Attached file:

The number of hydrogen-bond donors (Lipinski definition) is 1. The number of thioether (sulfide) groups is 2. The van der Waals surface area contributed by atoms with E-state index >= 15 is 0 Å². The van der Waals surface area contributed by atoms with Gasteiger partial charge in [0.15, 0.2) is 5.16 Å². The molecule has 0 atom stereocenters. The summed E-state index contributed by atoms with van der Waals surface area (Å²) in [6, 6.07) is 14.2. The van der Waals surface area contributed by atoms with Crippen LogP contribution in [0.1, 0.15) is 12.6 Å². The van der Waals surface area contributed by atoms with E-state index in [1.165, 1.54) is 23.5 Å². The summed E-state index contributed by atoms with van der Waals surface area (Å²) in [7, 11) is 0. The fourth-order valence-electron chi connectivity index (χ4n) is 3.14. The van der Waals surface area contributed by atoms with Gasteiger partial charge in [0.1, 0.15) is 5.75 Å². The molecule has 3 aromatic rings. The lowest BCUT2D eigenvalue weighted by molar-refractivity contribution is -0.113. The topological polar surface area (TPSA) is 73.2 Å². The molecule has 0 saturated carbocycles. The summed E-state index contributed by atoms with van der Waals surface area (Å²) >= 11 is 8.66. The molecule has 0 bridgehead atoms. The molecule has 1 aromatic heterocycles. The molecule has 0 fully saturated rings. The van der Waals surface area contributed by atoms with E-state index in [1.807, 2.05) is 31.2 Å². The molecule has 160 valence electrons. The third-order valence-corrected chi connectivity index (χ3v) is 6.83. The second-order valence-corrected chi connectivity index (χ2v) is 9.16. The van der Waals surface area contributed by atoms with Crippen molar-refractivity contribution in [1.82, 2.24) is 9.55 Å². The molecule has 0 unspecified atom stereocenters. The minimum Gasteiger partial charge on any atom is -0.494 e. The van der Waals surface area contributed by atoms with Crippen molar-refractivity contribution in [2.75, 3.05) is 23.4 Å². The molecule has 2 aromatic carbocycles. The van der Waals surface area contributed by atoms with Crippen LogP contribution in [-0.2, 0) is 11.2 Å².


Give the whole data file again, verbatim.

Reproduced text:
The number of hydrogen-bond donors (Lipinski definition) is 1. The number of thioether (sulfide) groups is 2. The van der Waals surface area contributed by atoms with E-state index >= 15 is 0 Å². The van der Waals surface area contributed by atoms with Gasteiger partial charge in [0.15, 0.2) is 5.16 Å². The molecule has 0 atom stereocenters. The summed E-state index contributed by atoms with van der Waals surface area (Å²) in [6, 6.07) is 14.2. The van der Waals surface area contributed by atoms with Crippen LogP contribution in [0.1, 0.15) is 12.6 Å². The van der Waals surface area contributed by atoms with E-state index in [1.165, 1.54) is 23.5 Å². The summed E-state index contributed by atoms with van der Waals surface area (Å²) in [7, 11) is 0. The fourth-order valence-electron chi connectivity index (χ4n) is 3.14. The van der Waals surface area contributed by atoms with Gasteiger partial charge in [0.1, 0.15) is 5.75 Å². The molecule has 3 aromatic rings. The lowest BCUT2D eigenvalue weighted by molar-refractivity contribution is -0.113. The topological polar surface area (TPSA) is 73.2 Å². The molecule has 0 saturated carbocycles. The summed E-state index contributed by atoms with van der Waals surface area (Å²) >= 11 is 8.66. The molecule has 0 bridgehead atoms. The molecule has 1 aromatic heterocycles. The molecule has 0 fully saturated rings. The van der Waals surface area contributed by atoms with E-state index in [1.807, 2.05) is 31.2 Å². The molecule has 160 valence electrons. The third-order valence-corrected chi connectivity index (χ3v) is 6.83. The second-order valence-corrected chi connectivity index (χ2v) is 9.16. The van der Waals surface area contributed by atoms with Crippen molar-refractivity contribution in [1.82, 2.24) is 9.55 Å². The molecule has 0 unspecified atom stereocenters. The minimum Gasteiger partial charge on any atom is -0.494 e. The van der Waals surface area contributed by atoms with Crippen molar-refractivity contribution in [2.75, 3.05) is 23.4 Å². The molecule has 2 aromatic carbocycles. The van der Waals surface area contributed by atoms with Crippen LogP contribution in [-0.2, 0) is 11.2 Å².